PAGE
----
Many of our customers visiting Tibet and other Tibetan areas such as northern Yunnan, western Sichuan and Qinghai experience food and drinks made from yak milk and meat for the first time. Among the most popular you'll find: butter tea, yak yoghurt, yak jerky and even yak burger. We all know dairy products are traditionally not part of most Asian cuisines, so on a recent trip to Shangri-La we were very surprised to try local cheese made from yak milk because we would have never expected the taste to be so appealing to Western palates!
We tried two kinds of cheese named Shangri-La Premier and Geza Gold that are produced in the Mei Xiang Cheese Factory (美香奶酪), founded in 2004 in Langdu Village of the Diqing Tibetan Autonomus Region in Yunnan by a local Tibetan family. In the Geza area, where Langdu is located, there are more yaks than anywhere else in Yunnan. The factory is putting yak milk to innovative use, producing dairy products unique to this region and supporting local herders' incomes.
It all started with a brilliant idea of Ventures In Development, a US non-profit organization with the mission of alleviating poverty and opening new markets for sustainable development. In conjunction with CERS (China Exploration and research Society), they invited cheese expert Professor Ranee May from University of Wisconsin to help locals learn western cheesemaking techniques.
The idea was to use local yak milk - which has better nutritional value and higher levels of healthy fats than cow milk - to boost the local economy and raise the living standards. The process took about two years. The result was the creation of these two delicious Western-style cheeses.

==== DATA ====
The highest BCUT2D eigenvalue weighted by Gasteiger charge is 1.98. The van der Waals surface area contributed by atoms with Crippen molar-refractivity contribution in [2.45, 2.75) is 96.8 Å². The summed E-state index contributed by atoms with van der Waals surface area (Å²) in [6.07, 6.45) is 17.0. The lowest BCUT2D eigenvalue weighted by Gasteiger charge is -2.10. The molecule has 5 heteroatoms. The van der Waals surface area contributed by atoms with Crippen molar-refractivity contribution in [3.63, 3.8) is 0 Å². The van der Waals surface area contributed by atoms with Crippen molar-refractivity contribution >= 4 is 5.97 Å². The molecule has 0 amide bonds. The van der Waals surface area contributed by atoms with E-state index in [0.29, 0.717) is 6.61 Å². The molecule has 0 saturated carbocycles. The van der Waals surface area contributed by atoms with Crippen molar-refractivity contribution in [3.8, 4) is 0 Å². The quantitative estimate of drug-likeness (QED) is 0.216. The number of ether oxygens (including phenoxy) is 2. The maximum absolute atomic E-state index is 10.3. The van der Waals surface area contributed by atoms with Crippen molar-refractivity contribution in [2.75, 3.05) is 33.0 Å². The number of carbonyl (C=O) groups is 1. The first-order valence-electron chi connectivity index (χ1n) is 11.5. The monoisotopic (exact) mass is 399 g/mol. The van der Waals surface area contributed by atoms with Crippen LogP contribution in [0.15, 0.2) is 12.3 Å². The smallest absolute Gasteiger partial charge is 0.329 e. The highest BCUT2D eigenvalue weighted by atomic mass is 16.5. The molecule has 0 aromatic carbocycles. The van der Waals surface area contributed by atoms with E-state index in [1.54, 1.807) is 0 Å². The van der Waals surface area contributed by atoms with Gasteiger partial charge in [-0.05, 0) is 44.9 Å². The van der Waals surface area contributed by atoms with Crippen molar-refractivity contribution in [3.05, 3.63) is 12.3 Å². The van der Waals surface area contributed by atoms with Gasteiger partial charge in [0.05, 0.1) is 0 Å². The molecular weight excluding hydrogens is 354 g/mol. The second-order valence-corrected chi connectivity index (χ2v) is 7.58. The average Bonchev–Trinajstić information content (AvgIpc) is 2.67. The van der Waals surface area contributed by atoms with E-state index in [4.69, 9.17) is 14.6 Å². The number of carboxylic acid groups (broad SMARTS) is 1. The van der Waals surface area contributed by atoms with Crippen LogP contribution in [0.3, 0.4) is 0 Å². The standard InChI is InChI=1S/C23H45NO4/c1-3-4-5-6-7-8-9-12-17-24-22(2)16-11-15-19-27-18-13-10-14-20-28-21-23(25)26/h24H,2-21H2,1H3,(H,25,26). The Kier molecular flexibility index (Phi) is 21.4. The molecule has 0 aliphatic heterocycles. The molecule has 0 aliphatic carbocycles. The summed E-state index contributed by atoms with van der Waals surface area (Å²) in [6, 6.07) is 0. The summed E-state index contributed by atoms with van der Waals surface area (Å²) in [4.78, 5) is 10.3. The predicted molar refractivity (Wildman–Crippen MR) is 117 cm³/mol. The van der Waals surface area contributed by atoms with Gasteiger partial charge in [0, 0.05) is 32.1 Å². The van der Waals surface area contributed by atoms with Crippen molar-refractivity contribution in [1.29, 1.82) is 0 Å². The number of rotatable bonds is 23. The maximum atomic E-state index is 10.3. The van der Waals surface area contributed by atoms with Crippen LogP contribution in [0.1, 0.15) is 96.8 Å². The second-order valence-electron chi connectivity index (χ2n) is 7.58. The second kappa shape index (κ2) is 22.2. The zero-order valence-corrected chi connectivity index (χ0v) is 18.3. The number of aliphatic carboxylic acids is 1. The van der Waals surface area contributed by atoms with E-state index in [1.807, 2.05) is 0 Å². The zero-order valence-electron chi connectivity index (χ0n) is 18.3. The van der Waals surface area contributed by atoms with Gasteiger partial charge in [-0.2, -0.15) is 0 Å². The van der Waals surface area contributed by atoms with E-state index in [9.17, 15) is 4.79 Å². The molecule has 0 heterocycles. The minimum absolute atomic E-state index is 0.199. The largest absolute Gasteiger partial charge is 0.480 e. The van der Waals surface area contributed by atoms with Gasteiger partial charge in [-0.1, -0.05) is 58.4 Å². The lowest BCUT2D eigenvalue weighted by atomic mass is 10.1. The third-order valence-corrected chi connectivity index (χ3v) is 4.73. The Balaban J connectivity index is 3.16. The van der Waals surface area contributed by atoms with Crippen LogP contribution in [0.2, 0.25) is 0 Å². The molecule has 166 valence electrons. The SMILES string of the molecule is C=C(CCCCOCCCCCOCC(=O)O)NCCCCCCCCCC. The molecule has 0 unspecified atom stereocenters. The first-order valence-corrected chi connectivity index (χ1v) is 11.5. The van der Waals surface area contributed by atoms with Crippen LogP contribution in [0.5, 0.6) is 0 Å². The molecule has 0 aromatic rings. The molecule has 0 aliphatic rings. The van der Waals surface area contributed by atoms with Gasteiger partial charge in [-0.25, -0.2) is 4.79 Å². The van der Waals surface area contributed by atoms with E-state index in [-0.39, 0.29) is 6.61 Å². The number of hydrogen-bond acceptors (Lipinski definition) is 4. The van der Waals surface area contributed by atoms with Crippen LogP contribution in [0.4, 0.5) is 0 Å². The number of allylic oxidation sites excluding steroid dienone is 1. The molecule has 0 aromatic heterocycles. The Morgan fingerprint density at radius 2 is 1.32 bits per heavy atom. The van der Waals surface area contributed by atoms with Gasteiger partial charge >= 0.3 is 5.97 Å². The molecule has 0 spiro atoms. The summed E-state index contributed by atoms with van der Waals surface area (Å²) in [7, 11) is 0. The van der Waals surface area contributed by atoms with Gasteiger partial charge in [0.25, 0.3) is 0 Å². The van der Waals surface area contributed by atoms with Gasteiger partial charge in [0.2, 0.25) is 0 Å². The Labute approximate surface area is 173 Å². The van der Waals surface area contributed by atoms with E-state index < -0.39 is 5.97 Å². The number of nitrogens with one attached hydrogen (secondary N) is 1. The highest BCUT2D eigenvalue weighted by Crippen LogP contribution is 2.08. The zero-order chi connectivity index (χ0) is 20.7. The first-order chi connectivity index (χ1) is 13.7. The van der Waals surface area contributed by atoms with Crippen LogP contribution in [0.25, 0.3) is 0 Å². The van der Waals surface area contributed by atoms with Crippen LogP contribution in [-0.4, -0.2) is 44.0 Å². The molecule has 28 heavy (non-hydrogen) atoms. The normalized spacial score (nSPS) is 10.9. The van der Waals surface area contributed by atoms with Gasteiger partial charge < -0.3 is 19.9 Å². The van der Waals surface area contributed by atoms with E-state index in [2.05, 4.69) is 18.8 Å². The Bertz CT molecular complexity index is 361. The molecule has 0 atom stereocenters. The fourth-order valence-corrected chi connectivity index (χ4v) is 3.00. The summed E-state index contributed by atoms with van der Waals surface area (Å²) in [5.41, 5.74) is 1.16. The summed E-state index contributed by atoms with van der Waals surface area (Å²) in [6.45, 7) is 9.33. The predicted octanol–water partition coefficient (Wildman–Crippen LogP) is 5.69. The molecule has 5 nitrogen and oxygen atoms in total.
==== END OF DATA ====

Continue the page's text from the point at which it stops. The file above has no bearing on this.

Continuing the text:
Shangri-La Premier is a semi-soft, white cheese with a mild taste that reminds of Halloumi cheese and it's ideal for cooking. Geza Gold is modeled after an italian Asiago recipe; aged for at least two months, it has a strong, salty flavour, making it perfect to eat on its own or to serve with pasta.
The milk is directly sourced from over forty local families keeping yaks. The cheese is free of preservatives, artificial flavouring, hormones and antibiotics. It's processed with salt and aged in local red tree bark.
Thanks to the success of these two cheeses, the company now produces a whole line of yak cheeses and butter and sells them in special specialty stores in Shangri-La, Shanghai, Beijing, Hong Kong and Taiwan.